Like some of the marchers Thursday, Mateen said independent contract drivers could provide more safety and accountability for children who have to ride the bus. Because they own the buses, contract drivers are responsible for any mechanical issues and have an economic interest in preserving their livelihood. Before the city and county education systems merged in the early 2000s, they picked up mostly children in rural areas and continue to do so today.

Amy Katcher, spokeswoman for the Hamilton County Department of Education, said Thursday she could not speak on behalf of the school board. But some members said Thursday they want more contract drivers but have to balance time and budget constraints.

"I think a vast majority of the school board would be in agreement that if we could have gone to more contract drivers, we would have - we just did not have the money to do it," said David Testerman, the District 8 board member. "I'm sure that's going to be an issue again, and it should be. I live in Brainerd, not two miles from where the accident occurred, and I don't think any of the citizens in my community would like to have Durham back."

In addition to money, administrators said in December 2016 they wouldn't have time to overhaul Durham with another transportation system in time for the 2017-2018 school year. Plus, Durham made a number of safety improvements, including more bus monitors and an electronic complaint system, which CEO David Duke detailed during a board meeting in April.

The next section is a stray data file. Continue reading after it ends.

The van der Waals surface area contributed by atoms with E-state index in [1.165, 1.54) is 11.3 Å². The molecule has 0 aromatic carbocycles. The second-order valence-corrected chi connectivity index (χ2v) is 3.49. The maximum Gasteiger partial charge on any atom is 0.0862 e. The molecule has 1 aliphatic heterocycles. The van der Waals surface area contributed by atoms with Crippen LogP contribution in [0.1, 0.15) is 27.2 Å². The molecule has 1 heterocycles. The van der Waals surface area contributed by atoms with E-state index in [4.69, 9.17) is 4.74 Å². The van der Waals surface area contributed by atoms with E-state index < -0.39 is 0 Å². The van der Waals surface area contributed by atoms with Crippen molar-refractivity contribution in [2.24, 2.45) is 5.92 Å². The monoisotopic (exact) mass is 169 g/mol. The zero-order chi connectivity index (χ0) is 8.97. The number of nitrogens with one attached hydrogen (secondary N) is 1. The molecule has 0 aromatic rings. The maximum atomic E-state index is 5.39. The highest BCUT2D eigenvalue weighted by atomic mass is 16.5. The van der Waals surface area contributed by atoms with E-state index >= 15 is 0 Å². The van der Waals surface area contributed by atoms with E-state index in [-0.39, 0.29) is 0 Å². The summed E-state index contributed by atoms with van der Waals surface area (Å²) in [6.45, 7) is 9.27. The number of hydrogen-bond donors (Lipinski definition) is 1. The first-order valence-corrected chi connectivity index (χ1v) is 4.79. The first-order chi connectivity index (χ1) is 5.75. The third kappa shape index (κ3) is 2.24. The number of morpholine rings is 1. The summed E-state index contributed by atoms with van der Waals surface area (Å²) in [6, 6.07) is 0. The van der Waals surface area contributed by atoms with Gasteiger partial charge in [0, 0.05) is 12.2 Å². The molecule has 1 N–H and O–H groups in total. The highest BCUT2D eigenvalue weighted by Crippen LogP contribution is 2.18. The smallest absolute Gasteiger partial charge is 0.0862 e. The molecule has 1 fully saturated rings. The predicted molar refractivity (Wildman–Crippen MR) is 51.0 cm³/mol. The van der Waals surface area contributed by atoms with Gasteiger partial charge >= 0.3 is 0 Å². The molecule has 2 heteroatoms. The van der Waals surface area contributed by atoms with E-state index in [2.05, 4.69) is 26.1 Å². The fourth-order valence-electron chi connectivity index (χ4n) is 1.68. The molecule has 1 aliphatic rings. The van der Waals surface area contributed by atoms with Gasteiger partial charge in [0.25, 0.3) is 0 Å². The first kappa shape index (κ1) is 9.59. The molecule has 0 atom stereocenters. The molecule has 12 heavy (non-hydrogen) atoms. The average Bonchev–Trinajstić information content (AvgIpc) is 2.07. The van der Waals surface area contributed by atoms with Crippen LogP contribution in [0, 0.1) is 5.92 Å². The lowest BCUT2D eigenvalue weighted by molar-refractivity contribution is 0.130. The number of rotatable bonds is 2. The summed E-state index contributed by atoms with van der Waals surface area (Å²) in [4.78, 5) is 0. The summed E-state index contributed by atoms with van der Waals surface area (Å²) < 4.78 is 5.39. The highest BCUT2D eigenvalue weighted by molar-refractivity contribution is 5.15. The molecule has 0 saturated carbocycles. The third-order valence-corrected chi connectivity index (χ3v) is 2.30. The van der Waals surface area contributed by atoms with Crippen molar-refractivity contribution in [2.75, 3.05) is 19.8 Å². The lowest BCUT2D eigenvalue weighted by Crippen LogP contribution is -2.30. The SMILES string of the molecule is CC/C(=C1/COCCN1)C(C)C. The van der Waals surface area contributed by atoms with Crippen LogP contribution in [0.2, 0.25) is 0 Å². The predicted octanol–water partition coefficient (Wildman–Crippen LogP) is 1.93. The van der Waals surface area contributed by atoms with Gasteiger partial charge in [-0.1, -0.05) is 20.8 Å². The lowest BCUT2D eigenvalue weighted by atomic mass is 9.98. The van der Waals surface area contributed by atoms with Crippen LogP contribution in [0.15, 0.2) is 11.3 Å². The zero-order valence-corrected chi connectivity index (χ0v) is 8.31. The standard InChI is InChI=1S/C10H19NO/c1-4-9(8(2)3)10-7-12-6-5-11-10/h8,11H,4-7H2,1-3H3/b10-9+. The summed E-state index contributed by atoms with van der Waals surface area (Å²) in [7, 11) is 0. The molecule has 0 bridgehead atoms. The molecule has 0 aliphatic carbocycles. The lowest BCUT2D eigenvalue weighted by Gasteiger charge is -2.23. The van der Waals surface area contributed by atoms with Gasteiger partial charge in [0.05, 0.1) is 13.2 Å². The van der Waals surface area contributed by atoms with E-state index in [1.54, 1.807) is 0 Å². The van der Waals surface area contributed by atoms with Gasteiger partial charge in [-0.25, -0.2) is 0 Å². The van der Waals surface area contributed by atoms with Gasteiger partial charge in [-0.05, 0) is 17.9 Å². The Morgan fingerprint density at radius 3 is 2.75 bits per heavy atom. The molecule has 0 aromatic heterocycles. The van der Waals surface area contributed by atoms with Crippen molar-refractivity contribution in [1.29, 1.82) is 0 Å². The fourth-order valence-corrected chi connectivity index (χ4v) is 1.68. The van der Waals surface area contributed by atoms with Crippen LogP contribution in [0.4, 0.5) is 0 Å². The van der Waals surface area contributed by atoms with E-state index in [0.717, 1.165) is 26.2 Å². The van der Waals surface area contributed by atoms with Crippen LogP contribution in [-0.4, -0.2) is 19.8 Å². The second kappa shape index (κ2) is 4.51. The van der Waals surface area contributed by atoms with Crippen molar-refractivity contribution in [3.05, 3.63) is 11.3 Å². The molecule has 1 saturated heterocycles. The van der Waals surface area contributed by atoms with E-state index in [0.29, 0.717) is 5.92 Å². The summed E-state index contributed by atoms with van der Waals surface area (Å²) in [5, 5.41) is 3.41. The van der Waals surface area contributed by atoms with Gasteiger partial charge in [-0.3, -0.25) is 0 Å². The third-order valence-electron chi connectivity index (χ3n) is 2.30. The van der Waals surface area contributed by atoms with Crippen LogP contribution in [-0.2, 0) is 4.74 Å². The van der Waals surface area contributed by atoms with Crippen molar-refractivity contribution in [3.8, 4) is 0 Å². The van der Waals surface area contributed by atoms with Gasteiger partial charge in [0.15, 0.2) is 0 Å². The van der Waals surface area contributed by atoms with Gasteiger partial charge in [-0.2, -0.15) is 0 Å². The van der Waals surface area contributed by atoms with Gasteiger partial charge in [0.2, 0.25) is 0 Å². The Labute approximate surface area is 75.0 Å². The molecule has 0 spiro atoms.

"The first thing is, nobody else bid on the contract," District 1 board member Rhonda Thurman said of the contract extension. "And nobody is going to come in and bid on it if they know we're trying to phase out."

Still, Thurman said she pushed for more contract drivers, thinking the board could award 100 new routes to them. "We only gave them 20," she said. "We wanted to give them 100 routes, but the administration wouldn't go along with it. But that is going to be the answer."

Those 20 new routes will be assigned beginning in the 2017-18 school year. But contractors haven't been given specific areas yet, Thurman said. And that presents a small area of wiggle room for Woodmore families who don't feel comfortable putting their children on a Durham bus anymore.

"That's what Karitsa Mosley [Jones, board member for Woodmore's District 5] said at last week's meeting," Thurman said. "She wanted the Woodmore routes and some of the other inner-city routes to go to the contract drivers."

Jones could not be reached for comment Thursday, but Thurman said contractors were interested in bidding on those routes.

"Now, they wouldn't give up their route," Thurman said. "But if they could have another bus and get somebody to drive it, they would. They went up to (Jones) the other night and said, 'Yes, we will bid on it.'"

Contact staff writer Zack Peterson at zpeterson@timesfreepress.com or 423-757-6347. Follow him on Twitter @zackpeterson918.